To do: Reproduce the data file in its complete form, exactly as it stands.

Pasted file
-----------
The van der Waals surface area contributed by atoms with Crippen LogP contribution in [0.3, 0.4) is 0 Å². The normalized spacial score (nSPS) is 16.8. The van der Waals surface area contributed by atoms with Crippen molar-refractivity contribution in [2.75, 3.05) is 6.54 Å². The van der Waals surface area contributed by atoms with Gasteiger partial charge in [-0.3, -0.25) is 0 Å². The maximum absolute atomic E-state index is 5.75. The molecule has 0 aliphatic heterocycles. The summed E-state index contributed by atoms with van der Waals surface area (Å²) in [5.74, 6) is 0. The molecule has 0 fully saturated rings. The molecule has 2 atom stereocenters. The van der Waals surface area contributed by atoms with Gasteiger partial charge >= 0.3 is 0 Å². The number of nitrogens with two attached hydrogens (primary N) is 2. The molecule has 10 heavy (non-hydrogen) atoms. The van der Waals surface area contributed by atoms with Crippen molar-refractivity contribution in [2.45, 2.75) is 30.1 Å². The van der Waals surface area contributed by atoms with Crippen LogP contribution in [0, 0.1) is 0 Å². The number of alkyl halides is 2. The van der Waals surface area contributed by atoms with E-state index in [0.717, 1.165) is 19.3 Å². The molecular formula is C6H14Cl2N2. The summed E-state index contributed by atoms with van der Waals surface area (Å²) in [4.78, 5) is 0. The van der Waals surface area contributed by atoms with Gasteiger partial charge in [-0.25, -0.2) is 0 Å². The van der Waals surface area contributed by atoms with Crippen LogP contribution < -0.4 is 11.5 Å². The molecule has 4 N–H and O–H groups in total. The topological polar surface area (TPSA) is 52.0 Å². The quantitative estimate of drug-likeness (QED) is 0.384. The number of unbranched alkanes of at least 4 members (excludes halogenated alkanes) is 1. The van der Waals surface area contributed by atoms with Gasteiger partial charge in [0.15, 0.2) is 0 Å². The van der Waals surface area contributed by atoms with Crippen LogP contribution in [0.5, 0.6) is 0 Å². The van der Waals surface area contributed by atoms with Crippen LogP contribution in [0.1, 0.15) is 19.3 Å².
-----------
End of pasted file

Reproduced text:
The van der Waals surface area contributed by atoms with Crippen LogP contribution in [0.3, 0.4) is 0 Å². The normalized spacial score (nSPS) is 16.8. The van der Waals surface area contributed by atoms with Crippen molar-refractivity contribution in [2.75, 3.05) is 6.54 Å². The van der Waals surface area contributed by atoms with Gasteiger partial charge in [-0.3, -0.25) is 0 Å². The maximum absolute atomic E-state index is 5.75. The molecule has 0 aliphatic heterocycles. The summed E-state index contributed by atoms with van der Waals surface area (Å²) in [5.74, 6) is 0. The molecule has 0 fully saturated rings. The molecule has 2 atom stereocenters. The van der Waals surface area contributed by atoms with Gasteiger partial charge >= 0.3 is 0 Å². The number of nitrogens with two attached hydrogens (primary N) is 2. The molecule has 10 heavy (non-hydrogen) atoms. The van der Waals surface area contributed by atoms with Crippen molar-refractivity contribution in [2.45, 2.75) is 30.1 Å². The van der Waals surface area contributed by atoms with Crippen LogP contribution in [0, 0.1) is 0 Å². The number of alkyl halides is 2. The van der Waals surface area contributed by atoms with E-state index in [0.717, 1.165) is 19.3 Å². The molecular formula is C6H14Cl2N2. The summed E-state index contributed by atoms with van der Waals surface area (Å²) in [4.78, 5) is 0. The van der Waals surface area contributed by atoms with Gasteiger partial charge in [-0.25, -0.2) is 0 Å². The van der Waals surface area contributed by atoms with Crippen LogP contribution < -0.4 is 11.5 Å². The molecule has 4 N–H and O–H groups in total. The topological polar surface area (TPSA) is 52.0 Å². The quantitative estimate of drug-likeness (QED) is 0.384. The number of unbranched alkanes of at least 4 members (excludes halogenated alkanes) is 1. The van der Waals surface area contributed by atoms with Gasteiger partial charge in [0.15, 0.2) is 0 Å². The van der Waals surface area contributed by atoms with Crippen LogP contribution in [0.5, 0.6) is 0 Å². The van der Waals surface area contributed by atoms with Crippen LogP contribution in [0.1, 0.15) is 19.3 Å².